Sunday, January 20, 2008

Out of Nowhere

Recently a rumour is floating around the air in Raisina Road and its surroundings. This goes as the Government of India plans to increase the age of superannuation of its employees to 62 years.

1996 onwards, the Govt. takes up the policy of austerity, in which the job in the Govt. and in public sectors were pruned. The services were reviewed incessantly, and many posts were curtailed, in accordance with the policy of the Govt. The then Finance Minister and the present incumbent Mr. P. Chidambaram was one of the architects of this new theory. The Media whole-heartedly supported him for reducing the job in the Govt. sector. In reality, the job of the poor peons, clerks, assistants were trimmed. New recruitments in these posts became negligible. Over the years, the lower-middle-class people of the urban society suddenly lost their hereditary occupation and silent tears welled up from their eyes. No one was there to console them, because they were not vote banks in the eyes of any political parties. As of now, senior officials are not touched. In few years time, the number of IAS officers would be more than clerks and peons added together. The money spent on IAS officers are manifolds and thoroughly extravagant in relation to the output they contribute. Is the Finance Minister or the Govt of India really thinks about austerity? Or are they all eyewash, only to cash in on the huge fund and apportion it generously amongst the higher echelon of the society, at the cost of lower middle class people of the urban society? Or they are interested in bullying petty clerks and peons, and made secretive plans to throw them away from the Ministerial corridors, as the slogan went before the Emergency in 1975, "Garibi Hatao", only to bury the garibs.

If the rumour has authenticity, what is the moot purpose of the Govt. in increasing the age of retirement? Earlier, when the Govt. had increased the age of retirement to 60 years, it was presumed that by virtue of delaying retirement, the then Govt. had manoeuvred to save a good amount of money by delaying pensionary benefits to the immediate retirees. But why now? The Govt. coffer is full to the brim and there is no way the Govt. cannot pay their dues on time. Then, can we cook up that the Govt. plans to appease the whole babudom, who had indeed voted them in the last election, in order to pacify their irate feelings towards the policy of the current Govt. just before the imminent general election?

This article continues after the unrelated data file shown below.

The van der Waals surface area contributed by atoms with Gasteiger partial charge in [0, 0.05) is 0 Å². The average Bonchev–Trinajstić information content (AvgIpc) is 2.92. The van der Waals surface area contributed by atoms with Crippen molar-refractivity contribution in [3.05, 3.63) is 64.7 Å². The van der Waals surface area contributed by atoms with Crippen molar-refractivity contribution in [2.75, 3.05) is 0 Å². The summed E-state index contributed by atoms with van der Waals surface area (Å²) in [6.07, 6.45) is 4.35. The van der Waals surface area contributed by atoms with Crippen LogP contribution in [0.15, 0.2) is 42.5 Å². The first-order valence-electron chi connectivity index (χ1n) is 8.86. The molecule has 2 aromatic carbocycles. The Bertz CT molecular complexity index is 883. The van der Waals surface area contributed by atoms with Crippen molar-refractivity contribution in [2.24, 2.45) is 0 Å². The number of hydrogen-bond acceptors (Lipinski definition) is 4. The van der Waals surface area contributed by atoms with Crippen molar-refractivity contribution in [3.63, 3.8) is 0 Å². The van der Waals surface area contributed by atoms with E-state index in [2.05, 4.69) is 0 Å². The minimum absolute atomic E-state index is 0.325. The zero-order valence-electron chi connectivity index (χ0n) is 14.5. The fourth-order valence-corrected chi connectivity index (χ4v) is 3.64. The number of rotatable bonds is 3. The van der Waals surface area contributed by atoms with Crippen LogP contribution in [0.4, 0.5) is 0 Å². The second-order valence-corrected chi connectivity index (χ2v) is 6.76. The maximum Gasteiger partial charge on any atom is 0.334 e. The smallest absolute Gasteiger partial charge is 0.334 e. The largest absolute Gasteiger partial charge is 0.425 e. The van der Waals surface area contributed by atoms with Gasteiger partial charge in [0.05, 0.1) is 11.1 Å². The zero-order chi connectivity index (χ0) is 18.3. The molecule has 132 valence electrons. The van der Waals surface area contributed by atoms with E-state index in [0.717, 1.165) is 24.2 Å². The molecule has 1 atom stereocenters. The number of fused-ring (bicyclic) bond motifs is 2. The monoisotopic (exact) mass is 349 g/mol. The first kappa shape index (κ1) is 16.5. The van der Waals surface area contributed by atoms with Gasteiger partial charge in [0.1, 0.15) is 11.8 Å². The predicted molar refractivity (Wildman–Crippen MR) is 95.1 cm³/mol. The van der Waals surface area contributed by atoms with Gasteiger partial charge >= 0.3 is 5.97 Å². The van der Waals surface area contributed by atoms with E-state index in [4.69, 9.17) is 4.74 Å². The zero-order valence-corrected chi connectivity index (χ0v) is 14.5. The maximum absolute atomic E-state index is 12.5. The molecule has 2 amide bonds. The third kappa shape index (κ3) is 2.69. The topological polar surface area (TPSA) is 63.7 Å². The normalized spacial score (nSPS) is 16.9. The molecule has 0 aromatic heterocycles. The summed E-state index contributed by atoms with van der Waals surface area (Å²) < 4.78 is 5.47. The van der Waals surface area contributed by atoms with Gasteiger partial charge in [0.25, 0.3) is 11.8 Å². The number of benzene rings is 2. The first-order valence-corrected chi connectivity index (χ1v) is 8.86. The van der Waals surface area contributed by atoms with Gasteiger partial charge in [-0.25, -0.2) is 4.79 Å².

Thursday, January 17, 2008

Cricket Fiasco

There is a lot of hue and cry over the drama that enacted out of the Sydney Test. India lost the match. People in India at large were aghast and felt cheated by the way Ausie players and the Umpires had behaved on the field. BCCI chief Sharad Pawar and his coterie, though late, but could feel the pulse of the masses and were buoyed up. Rajiv Shukla, the portly omnipotent spokesperson of BCCI, immediately surfaced on the screen, time and again, to rant and chant all false promises, viz. "we would appeal in favour of Harbhajan to ICC", "umpire Bucknoor must be dropped from the remaining series of India-Australia Tests", "Brad Hogg has intimated Kumble and Dhoni on the ground and so a case would be registered against Hogg before ICC", "Indian Team would not move out of Sydney until suitable decisions come in favour of India", so much, so forth.

A week passed by. On the eve of Ponting-Kumble meeting before the Perth Test, Indian captain Anil Kumble withdrew the cases against Hogg. On the same day, BCCI green signaled Team India to forge ahead. However, in the same evening, Aussie captain Ponting ruefully condescended by reminding that India would now have to face the ferocity of their speedstar Lee and Taut to save their skin and bones, as the pitch favours the pace attack.

Peace was laid down. Though it hurts, but the truth is, even outside the field, India lost to Australia. What is the outcome then? In nutshell, India cowed down meekly, when the whole nation stood defiantly to challenge the rough behaviour of Australian players and the biased umpiring. The Nation looked upon its leader, the BCCI, to take the lead, which in turn dumped them. The Test Match in Perth has resumed. So, has the real face of our leadership in the BCCI unveiled once again? What a shame!